A team of Google researchers has created a psychedelic stickers that can fool the image recognition software to see objects that are not there.
Using a toaster as an example, the team has produced colored computer models generated by the sampling of the hundreds of photos of the device.
When the models were put next to another element, such as a banana, many networks of neurons seen a toaster in the place.
The team says the method could be used to “attack” the image recognition systems.
“These contradictory, the patches can be printed, added to any scene, photographed and presented to the image classifiers,” the researchers said.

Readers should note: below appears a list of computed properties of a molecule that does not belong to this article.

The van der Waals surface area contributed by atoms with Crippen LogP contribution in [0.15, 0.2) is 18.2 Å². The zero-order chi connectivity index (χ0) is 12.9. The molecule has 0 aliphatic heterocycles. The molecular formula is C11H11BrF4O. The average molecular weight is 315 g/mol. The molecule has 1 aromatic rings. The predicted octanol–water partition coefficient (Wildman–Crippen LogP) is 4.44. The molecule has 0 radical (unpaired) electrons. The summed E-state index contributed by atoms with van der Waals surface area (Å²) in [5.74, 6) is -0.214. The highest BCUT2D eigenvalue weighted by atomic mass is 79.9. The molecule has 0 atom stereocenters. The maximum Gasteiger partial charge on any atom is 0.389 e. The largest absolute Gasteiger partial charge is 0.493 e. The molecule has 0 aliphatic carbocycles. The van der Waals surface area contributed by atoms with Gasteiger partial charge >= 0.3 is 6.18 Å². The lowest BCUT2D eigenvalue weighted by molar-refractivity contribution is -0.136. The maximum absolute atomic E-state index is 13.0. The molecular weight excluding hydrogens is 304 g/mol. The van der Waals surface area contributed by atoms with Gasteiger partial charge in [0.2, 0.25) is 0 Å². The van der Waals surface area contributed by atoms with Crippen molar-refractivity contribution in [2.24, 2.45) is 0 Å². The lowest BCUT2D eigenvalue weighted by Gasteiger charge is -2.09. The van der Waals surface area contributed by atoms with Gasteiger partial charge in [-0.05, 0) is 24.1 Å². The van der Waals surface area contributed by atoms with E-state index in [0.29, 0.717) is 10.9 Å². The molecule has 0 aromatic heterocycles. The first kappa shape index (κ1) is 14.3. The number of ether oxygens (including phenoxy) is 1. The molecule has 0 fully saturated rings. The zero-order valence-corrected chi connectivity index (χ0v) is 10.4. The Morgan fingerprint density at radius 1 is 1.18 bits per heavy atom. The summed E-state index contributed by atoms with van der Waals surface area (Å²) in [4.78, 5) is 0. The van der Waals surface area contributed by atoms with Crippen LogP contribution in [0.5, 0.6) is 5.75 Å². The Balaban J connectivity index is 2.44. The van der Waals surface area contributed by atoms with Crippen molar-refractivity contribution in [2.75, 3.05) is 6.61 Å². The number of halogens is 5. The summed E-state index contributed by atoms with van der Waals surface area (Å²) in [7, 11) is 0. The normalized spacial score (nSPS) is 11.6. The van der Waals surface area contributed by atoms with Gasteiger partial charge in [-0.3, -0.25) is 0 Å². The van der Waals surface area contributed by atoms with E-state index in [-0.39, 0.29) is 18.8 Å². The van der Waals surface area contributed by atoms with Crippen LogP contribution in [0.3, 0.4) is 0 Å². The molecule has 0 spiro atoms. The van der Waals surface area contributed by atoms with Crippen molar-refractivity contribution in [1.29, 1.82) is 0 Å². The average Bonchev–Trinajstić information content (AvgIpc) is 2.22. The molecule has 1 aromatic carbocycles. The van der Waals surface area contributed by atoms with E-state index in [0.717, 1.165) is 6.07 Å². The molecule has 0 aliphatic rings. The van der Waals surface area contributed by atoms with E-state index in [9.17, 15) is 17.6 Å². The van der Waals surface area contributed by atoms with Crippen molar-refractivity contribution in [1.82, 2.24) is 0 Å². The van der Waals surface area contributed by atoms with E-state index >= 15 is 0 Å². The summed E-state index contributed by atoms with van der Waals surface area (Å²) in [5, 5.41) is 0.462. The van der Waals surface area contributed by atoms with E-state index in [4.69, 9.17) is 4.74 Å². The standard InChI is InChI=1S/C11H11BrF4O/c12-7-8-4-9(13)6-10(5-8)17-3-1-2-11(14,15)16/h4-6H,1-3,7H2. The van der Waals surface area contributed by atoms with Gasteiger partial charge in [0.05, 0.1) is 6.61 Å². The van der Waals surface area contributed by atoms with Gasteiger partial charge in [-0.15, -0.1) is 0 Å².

“Even when the plots are small, they cause the classifiers to ignore the other elements of the scene and report to a chosen target class.”
The researchers said that their trick has worked, because the computer generated pattern was more “salient” to the image recognition software that of real objects.
Rather than changing the appearance of elements to hide them, the researchers found their toaster-inspired patterns “distracted” image recognition software.
“While the images may contain multiple elements, only the label target is considered true, and so the network must learn to identify the most “salient” of the element in the framework,” they wrote in their research paper.
The model systematically deceived image recognition software when it has taken at least 10% of the same scene.
By comparison, a photo of a real toaster was much less likely to distract the software from another object in the scene, even in larger sizes.